O. Balan1, R. Taerel1, I. Mocanu1, A. Moldoveanu1, F. Moldoveanu1, O. Cramariuc2

1University Politehnica of Bucharest (ROMANIA)
2Centrul IT pentru Stiinta si Tehnologie (ROMANIA)
This paper presents a new concept in the context of treating acrophobia using games. In order to create a controlled environment in which the user can be exposed to stimuli that generate acrophobic reactions we used elements of Virtual Reality. Several scenes have been designed with the purpose of increasing the efficiency level of the exercises, with the aim of replicating as accurately as possible the real-world environment.

The game is composed of various levels within scenes. The transition between levels is simultaneous with the increase of height at which the user is exposed. The Virtual Reality device has the purpose of immersing the player within the scene, while for each level in the scene there is a set of activities that the player needs to perform through gestures that are recognized and interpreted using the Microsoft KInect device. This ensures access to the next level. Gamification elements are used for maintaining and stimulating the player in the virtual environment. Because we want to create a realistic and safe setting for the user, he is permanently monitored via galvanic skin response and pulse rate. In this way, the player is kept in a controlled stress that has no negative impact on his health. At the same time, we can observe the impact of the scenes on his acrophobic symptoms.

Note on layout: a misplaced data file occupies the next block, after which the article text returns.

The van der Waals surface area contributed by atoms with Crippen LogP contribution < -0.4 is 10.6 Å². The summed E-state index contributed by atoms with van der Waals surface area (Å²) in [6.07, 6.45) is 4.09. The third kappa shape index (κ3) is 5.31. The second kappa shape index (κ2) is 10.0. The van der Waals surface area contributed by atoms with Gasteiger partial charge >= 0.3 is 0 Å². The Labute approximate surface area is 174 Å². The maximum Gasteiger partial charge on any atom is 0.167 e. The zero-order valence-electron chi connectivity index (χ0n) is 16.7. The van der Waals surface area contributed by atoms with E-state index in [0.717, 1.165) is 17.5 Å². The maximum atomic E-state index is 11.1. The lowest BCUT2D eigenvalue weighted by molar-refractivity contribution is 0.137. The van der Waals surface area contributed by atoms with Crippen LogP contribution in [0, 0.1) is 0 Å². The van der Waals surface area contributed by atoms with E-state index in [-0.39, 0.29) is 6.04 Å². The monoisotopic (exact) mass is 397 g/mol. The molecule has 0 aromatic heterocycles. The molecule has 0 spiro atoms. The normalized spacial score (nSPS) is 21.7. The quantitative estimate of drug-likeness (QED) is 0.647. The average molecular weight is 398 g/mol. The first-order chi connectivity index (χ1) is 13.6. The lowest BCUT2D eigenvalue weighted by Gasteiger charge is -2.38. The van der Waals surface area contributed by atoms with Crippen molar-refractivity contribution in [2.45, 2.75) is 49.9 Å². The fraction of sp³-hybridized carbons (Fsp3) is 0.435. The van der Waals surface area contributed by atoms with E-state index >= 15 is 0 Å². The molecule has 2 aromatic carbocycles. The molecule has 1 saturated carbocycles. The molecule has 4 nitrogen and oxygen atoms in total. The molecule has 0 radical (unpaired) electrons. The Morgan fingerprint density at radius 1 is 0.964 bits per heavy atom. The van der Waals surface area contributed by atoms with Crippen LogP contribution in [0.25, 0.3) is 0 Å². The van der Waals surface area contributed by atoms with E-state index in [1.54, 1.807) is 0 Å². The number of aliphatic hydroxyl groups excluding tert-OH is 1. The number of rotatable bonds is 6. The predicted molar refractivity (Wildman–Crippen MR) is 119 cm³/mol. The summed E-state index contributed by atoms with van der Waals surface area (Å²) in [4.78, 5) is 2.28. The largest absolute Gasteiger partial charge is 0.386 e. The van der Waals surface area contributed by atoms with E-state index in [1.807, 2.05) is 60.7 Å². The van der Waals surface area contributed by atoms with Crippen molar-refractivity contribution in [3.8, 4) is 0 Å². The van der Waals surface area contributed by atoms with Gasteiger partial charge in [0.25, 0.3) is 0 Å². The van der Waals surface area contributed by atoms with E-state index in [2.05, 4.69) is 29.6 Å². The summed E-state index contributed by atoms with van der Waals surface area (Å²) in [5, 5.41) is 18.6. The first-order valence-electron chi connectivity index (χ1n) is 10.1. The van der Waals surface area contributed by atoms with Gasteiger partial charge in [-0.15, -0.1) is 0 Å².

Moreover, we know that while using Virtual Reality devices, the player can experience dizziness and loss of balance. Through the motion capture device, the player has a continuous feedback concerning his posture, receiving information on how to move in order to prevent accidents during gameplay sessions. Another novelty element is the audio part. Specific sounds are included so that we can reproduce a realistic environment. As music has a positive impact on a person’s state of mind, we introduce the option that the user can choose the music he prefers and listen to it through the scenes. This increases comfort and wellbeing.

In the game there will be several scenes in which the user is gradually exposed to different heights. The transition between scenes represents the accomplishment of a progress gained at a previous stage and is based on the physiological data acquired from pulse rate and galvanic skin response. For instance, if the user experiences increased heart rate and feels stressed at some height level, he is instantly directed to a lower altitude where he feels more at ease.

In the paper we give a detailed description of the game’s structure and design, from both the usability and technology points of view, together with the gamification concepts that are used. We expect to help acrophobic patients reduce at least in part their fear of height in a safe and controlled experimental procedure by replicating as accurately as possible realistic and common environment.